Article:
Ask “Mr. Music”
Jerry Osborne


DEAR JERRY: When April Stevens and Nino Tempo had their first Top 100 hit, "Sweet and Lovely" (1962), none of my music loving friends believed me when I said this was not their first duet recording.

I knew they had at least one a year or two before "Sweet and Lovely," and it got played around here.

I still have no details to back up my claim, and even their own web site is no help.

Was I right or wrong?

Also, was there a person or animal named "Baby Weemus"?
—Nathan Branch, Waukegan, Ill.

DEAR NATHAN: You have been right all along, but I can attest to how often discographies posted by the artists themselves are not as comprehensive as we might like. Most are intentionally limited to their bigger hits.

"Sweet and Lovely" came out in the summer of '62, and was April and Nino's first duet to reach the Billboard and Cash Box Top 100; however, it was not their first 45.

In fact, this brother and sister teamed up on four previous singles, one of which I didn't even know about until I called Nino Tempo to discuss their beginnings as a duo.

He revealed that circa-1958 he and April recorded two of his original songs: "One Forty-Five" and "Poison of Your Kiss."

For the label name, Nino chose "One 45 Records," and the selection number for this, their only release on that label, was 145.

Inevitably, there would only be one 45 on One 45.

Are you sensing a theme here? Well there's more:

"One Forty-Five" is the story of an unnamed cowboy who weighed 145 (pounds)
He also robbed a train one afternoon at 1:45
Then the sheriff shot and killed him with one black .45 (caliber)
And when they searched his pockets all they found was $1.45
His lady friend began to put flowers on his grave daily at 1:45
Black Bart will never forget that fateful day, not even if he lives to be 145 (years)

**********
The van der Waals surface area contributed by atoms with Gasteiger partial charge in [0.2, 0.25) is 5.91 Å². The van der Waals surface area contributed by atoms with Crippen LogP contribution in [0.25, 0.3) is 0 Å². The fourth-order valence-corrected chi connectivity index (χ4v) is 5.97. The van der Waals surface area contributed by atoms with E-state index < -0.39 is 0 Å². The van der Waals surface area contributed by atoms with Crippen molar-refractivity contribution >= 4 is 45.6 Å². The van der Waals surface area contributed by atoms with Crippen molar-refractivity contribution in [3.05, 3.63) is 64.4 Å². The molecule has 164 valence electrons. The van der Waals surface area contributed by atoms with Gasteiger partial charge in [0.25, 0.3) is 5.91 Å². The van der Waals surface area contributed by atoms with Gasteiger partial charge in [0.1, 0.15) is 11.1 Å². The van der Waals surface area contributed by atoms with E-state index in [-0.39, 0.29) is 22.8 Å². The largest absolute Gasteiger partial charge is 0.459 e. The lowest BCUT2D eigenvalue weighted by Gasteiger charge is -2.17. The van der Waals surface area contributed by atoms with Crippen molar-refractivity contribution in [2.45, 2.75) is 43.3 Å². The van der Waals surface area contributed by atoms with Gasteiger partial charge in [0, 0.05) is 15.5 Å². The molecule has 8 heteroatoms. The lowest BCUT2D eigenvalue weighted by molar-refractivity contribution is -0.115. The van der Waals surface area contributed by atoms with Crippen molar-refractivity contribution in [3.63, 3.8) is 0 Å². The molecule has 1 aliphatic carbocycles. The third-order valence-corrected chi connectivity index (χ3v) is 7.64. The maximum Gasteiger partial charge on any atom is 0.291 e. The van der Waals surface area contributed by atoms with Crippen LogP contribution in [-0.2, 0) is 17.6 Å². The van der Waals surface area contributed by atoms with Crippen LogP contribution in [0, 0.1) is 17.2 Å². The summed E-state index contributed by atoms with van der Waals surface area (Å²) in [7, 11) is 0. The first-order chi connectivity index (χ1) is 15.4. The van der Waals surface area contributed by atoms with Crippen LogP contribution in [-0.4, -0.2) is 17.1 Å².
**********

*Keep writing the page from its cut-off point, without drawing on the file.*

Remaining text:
The story concludes with a surprise that does not involve any numerical references.

The style of side two, "Poison of Your Kiss," is far more similar to their big hits of the 1960s.

For the artist credits, "One Forty-Five," a western ballad, is by Black Bart and the Gunslingers, and "Poison of Your Kiss" credits Black Bart and "Sue," who is April.

Even the composer credit on both sides is simply "Bart."

You can see why virtually no one connects this record to Nino and April, until now anyway.

The next pseudonym used by our singin' siblings is Tony Shepperd.

As Shepperd, they recorded "Blue Eyed Baby" for RCA Victor (47-7563), a 1959 teener and a regional hit of sorts.

The lyrics are all sung by Nino, but April provides an occasional "la-la-la-la-la" as the uncredited blue-eyed baby.

"Blue Eyed Baby," and the flip, about a dog named "Zach (Zack)," were both written by Nino using "T. Stevens" — not Tony Shepperd — as a nom de plume.

In 1960, Don Costa, who previously produced just Nino, did a session with he and April for United Artists Records. The result was two more teener tracks, "High School Sweetheart" and "Ooeah! (That's What You Do To Me)."

Both sides credit April Stevens and Nino Tempo, and is the first record to do so.

The tune you had in mind was most likely "High School Sweetheart," that was a regional hit, especially in Southern California and the Milwaukee-Chicago corridor, which includes Waukegan.

Some stations in that area even added "Ooeah! (That's What You Do To Me)" to their rotation.

Their fourth pre-1962 single is also the fourth consecutive variation of artist credits.

This time they both use their real given names, performing as Carol (nee: Carol LoTempio) and Anthony (nee: Antonio LoTiempo).

In late 1960, soon after John F. Kennedy won an extremely close Presidential Election over Richard Nixon, Nino wrote a congratulatory novelty of sorts titled "Big John."

Coupled with "A Letter on a Train," another Tempo original, Capitol released the record in January 1961 (Capitol 4517), but with limited success. The only areas we found where Carol and Anthony charted were Denver (KIMN) and Fort Wayne, Ind. (WGL), and both were playing the "Big John" side.

I did ask Nino if "Baby Weemus" (Atco 6263), their 1963 single just before "Deep Purple," was the name of anyone or anything.

He said no, it was just a funny name he came up with, and that "mmmm-mmmm Baby Weemus" made for a good hook.

He was right, it hooked me.

All of these early Nino and April tunes can now be heard on YouTube.

IZ ZAT SO? Apart from performing together on records, April and Nino each recorded solo before "Sweet and Lovely" (1962).

April made records for Laurel (1950); Society (1950-1951); RCA Victor (1951-1952); King (1954); Audio Lab (1959), and Imperial (1959-1961).

Nino has always been an in-demand session saxophonist for other artists, a resume that led to the release in 1956 of his LP, "Rock 'n' Roll Beach Party" (Liberty LRP-3023), the first R&R album for Liberty Records.

Nino also waxed three singles for RCA Victor (1958-1960).

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